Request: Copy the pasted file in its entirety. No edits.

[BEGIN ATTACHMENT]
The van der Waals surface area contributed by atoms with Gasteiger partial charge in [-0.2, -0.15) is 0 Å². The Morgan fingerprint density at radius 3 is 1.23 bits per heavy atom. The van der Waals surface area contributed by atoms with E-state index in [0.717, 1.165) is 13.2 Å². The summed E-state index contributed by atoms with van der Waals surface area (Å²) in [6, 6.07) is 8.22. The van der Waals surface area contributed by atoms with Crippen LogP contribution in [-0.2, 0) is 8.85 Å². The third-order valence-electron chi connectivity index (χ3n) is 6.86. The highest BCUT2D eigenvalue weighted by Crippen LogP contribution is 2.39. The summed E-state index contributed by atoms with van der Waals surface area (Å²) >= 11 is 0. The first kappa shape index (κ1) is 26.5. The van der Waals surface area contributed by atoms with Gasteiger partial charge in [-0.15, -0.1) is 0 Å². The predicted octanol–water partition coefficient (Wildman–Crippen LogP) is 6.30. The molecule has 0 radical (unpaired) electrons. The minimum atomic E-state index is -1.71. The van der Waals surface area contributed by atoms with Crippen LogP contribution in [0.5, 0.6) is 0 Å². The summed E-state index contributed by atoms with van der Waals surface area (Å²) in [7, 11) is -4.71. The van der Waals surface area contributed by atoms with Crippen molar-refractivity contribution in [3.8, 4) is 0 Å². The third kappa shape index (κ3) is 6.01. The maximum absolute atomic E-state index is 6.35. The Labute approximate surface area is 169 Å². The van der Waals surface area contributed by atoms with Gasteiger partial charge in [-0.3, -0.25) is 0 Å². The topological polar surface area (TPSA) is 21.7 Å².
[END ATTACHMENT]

The van der Waals surface area contributed by atoms with Gasteiger partial charge in [-0.2, -0.15) is 0 Å². The Morgan fingerprint density at radius 3 is 1.23 bits per heavy atom. The van der Waals surface area contributed by atoms with E-state index in [0.717, 1.165) is 13.2 Å². The summed E-state index contributed by atoms with van der Waals surface area (Å²) in [6, 6.07) is 8.22. The van der Waals surface area contributed by atoms with Crippen LogP contribution in [-0.2, 0) is 8.85 Å². The third-order valence-electron chi connectivity index (χ3n) is 6.86. The highest BCUT2D eigenvalue weighted by Crippen LogP contribution is 2.39. The summed E-state index contributed by atoms with van der Waals surface area (Å²) >= 11 is 0. The first kappa shape index (κ1) is 26.5. The van der Waals surface area contributed by atoms with Gasteiger partial charge in [-0.15, -0.1) is 0 Å². The predicted octanol–water partition coefficient (Wildman–Crippen LogP) is 6.30. The molecule has 0 radical (unpaired) electrons. The minimum atomic E-state index is -1.71. The van der Waals surface area contributed by atoms with Crippen LogP contribution in [0.5, 0.6) is 0 Å². The summed E-state index contributed by atoms with van der Waals surface area (Å²) in [7, 11) is -4.71. The van der Waals surface area contributed by atoms with Crippen molar-refractivity contribution in [3.8, 4) is 0 Å². The third kappa shape index (κ3) is 6.01. The maximum absolute atomic E-state index is 6.35. The Labute approximate surface area is 169 Å². The van der Waals surface area contributed by atoms with Gasteiger partial charge in [-0.3, -0.25) is 0 Å². The topological polar surface area (TPSA) is 21.7 Å².